I just finished reading All About Tesla – How Nikola Tesla Invented the 20th Century by Michael Krause. I have heard much about the scientist and it was good to read a complete biography of him. His picture graces the 100 RSD note and the airport is named after him. The book is a bit dry, but Krause does a good job of covering the details of his life as well as mixing in his personal experience during the research on his life.
I would compare Tesla to Steve Jobs of today, but with bad business sense and a bit of autism/depression in the mix. He was one of the superstars of a new technology, electricity, and fortunes were made as the young industry got its start. It would have been amazing to live at that time, and the book captured the sense of society’s first reaction to electric light. Like the internet and computers of today, it fundamentally changed the way we lived. Before reading the book, I was under the impression that it was Thomas Edison versus Nikola Tesla to determine if direct current (DC) or alternating current (AC) would become the dominate form of electrical circuitry. But in reality, there were many more people involved than just those two. Tesla’s contribution was producing a motor that George Westinghouse used to become rich and have AC be the current of choice. Tesla’s big mistake was selling Westinghouse the patent and not collecting royalties. The generator allowed Westinghouse and then others produce enough power to transport the current over distances. Like Jobs, Tesla was famous for his presentations. He gave lectures all over the world that were known for his showmanship. He wowed crowds with his demonstrations of wireless transfer of electricity to light early fluoresent light bulbs.
Tesla is a “rags to riches” story. His father was an Orthodox priest in a small village in Croatia. Tesla barely got into university in Austria. His uncle pulled some strings and he got in on a military scholarship. Like many peasants in the late 1800s, Tesla fled the Austro-Hungarian Empire (my ancestors did a few years after Tesla left) to go to the US to make his fortune. He eventually became a world-class inventor and scientist, and also a huge celebrity. He lived large, living in luxurious hotels his entire life, and gave lectures demonstrating all sorts of electrical phenomena, like flourescent light bulbs lighting without being plugged in. He was good friends with Mark Twain and other famous personalities. Due to his extravagant living, it was constantly a boom and bust for Tesla. Many venture capitalists like J.P. Morgan, invested in his research and development laboratories, but because he as a wacko and didn’t focus on products that could be sold for a profit, he lost a lot of people a lot of money. The lectures and his articles for New York journals, made him quite a celebrity. He lived life large!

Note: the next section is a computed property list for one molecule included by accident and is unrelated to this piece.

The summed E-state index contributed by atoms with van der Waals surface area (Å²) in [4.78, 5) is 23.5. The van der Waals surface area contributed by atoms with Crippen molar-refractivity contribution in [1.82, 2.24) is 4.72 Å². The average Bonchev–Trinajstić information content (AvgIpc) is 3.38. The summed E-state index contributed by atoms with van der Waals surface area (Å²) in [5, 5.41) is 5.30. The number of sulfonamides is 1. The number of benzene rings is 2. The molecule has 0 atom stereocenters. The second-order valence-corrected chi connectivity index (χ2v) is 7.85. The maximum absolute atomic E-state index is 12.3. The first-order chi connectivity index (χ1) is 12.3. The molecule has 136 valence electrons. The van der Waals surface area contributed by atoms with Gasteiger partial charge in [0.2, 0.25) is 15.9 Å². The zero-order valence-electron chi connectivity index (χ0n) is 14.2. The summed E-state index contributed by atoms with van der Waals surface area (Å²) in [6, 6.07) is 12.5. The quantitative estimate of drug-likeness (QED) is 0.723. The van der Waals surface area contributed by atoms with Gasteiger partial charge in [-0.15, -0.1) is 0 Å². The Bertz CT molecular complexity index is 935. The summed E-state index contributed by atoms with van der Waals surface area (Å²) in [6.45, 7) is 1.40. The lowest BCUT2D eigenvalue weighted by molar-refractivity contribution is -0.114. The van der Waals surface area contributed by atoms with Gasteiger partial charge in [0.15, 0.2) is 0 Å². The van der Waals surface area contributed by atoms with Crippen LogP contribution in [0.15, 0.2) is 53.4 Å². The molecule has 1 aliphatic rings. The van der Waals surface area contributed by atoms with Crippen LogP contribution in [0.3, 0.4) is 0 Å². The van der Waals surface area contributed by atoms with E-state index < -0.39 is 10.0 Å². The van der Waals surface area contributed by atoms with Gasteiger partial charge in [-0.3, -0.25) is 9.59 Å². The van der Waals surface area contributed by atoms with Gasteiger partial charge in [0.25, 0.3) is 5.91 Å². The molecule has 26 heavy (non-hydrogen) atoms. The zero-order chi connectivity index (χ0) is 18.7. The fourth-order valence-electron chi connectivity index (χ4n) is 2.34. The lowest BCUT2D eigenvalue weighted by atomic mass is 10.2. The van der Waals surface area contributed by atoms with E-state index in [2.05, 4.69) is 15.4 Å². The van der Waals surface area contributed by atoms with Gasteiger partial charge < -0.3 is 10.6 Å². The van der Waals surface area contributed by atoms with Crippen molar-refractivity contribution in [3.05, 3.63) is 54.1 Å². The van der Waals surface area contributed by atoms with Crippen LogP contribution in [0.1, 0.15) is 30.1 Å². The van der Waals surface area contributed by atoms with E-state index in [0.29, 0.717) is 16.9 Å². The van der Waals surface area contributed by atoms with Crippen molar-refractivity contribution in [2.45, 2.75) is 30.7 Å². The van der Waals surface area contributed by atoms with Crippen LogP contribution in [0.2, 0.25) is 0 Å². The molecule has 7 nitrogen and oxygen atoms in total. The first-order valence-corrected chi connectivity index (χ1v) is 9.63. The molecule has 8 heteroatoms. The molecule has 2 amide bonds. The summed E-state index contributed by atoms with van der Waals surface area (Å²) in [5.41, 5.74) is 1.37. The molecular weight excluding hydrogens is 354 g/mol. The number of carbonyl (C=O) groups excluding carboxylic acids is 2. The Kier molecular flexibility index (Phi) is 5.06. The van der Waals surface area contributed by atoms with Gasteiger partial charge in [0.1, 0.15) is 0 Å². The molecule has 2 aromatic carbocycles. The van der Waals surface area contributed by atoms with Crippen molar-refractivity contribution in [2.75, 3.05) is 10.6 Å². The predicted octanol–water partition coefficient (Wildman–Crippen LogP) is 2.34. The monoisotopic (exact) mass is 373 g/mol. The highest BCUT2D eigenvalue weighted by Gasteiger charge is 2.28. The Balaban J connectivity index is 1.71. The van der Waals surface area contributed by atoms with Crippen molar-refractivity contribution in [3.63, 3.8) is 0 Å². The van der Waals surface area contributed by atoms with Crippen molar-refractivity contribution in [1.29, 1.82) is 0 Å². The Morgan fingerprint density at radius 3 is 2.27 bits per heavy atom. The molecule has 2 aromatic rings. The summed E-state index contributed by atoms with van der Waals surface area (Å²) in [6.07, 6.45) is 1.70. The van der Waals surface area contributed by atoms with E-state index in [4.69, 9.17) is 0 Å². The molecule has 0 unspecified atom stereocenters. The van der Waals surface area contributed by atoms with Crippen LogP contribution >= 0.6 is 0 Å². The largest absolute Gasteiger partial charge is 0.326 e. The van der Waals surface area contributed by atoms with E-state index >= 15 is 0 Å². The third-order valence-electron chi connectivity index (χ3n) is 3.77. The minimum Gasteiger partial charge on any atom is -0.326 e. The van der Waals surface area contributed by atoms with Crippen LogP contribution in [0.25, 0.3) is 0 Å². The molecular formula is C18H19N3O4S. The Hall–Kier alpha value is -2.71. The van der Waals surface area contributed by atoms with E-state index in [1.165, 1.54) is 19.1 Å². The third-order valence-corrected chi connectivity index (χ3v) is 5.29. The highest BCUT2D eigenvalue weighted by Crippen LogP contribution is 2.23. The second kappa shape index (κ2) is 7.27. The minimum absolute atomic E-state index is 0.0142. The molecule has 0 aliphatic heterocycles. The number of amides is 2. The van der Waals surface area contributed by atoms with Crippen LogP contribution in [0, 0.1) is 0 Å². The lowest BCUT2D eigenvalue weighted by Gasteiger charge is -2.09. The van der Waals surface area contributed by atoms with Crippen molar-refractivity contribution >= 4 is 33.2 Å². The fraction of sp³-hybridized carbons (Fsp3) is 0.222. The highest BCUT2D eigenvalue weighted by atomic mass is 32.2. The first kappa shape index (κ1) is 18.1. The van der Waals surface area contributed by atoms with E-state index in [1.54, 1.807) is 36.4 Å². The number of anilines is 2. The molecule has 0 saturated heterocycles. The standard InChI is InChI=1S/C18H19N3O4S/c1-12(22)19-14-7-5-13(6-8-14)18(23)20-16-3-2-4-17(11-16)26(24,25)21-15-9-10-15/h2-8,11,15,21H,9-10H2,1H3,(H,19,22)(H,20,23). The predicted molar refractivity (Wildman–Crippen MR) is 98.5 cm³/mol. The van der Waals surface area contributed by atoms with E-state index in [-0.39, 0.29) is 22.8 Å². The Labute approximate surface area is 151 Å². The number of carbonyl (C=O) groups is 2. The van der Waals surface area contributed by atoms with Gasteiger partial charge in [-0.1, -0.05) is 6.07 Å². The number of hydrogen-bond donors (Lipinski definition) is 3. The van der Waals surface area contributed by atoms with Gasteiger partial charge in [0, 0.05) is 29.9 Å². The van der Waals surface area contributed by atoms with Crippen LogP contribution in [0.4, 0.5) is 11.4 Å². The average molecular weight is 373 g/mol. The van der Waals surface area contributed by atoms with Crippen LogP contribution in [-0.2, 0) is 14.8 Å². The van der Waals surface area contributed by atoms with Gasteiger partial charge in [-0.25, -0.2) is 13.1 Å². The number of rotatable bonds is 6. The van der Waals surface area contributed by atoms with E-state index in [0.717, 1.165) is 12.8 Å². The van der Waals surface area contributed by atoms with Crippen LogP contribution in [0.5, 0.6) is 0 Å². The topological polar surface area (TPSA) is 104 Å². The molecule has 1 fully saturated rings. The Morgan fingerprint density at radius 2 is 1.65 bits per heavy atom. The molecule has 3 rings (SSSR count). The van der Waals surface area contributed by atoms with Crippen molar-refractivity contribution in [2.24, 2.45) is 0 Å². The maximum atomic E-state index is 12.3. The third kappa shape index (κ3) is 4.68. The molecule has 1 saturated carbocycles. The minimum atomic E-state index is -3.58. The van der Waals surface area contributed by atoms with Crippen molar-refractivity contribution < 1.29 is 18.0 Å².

Tesla did come up with many patents and his ideas were ahead of his time. His ideas contributed to someone else making money in the fields of radio, x-rays, hydro-electric power, remote-controlled submarines, etc. As he got older, he got more out there, focusing all of his experimentation on impossible schemes. He was obsessed with a tower in his lab in New Jersey. He had the idea of a super tower that could send electricity across the world, as well as being a weapon, kind of like a laser death-ray of science fiction. Indeed, many of his ideas were used by science fiction writers of his time. In comics in the 1940s, some writers based their “evil scientist” character on Tesla.
I loved his idea of tapping into the cosmos’ energy, kind of like being able to power devices on cosmic rays or dark matter or the collective consciousness of living beings. Maybe someday this will be a reality.
He had many strange quirks. He was celibate his entire life. He worked insane hours with little sleep (10:30 AM – 5:00 AM) and avoided all sunlight. This led to periods of exhaustion and depression. He had to put pieces of rubber under his bed for a time, because of his hyper bat-like senses wouldn’t let him sleep because he detected the friction of the bed posts and the floor.
He was also proud to be a Serbian and in his later years, the Yugoslavian government supported him. I learned from the book that his name may be Ukrainian, because Tesla is not a typical Serbian surname. He was a fascinating fellow to say the least and Serbia and Yugoslavia should be proud of his contributions to the human race. I really want to go see his museum here in Belgrade. I’ll do a post on my visit there.
If you want to read more about Tesla, there is a lot about him on the internet. This is a link to a New York Times’ article about his New York laboratory, “Wardenclyffe”, which is for sale.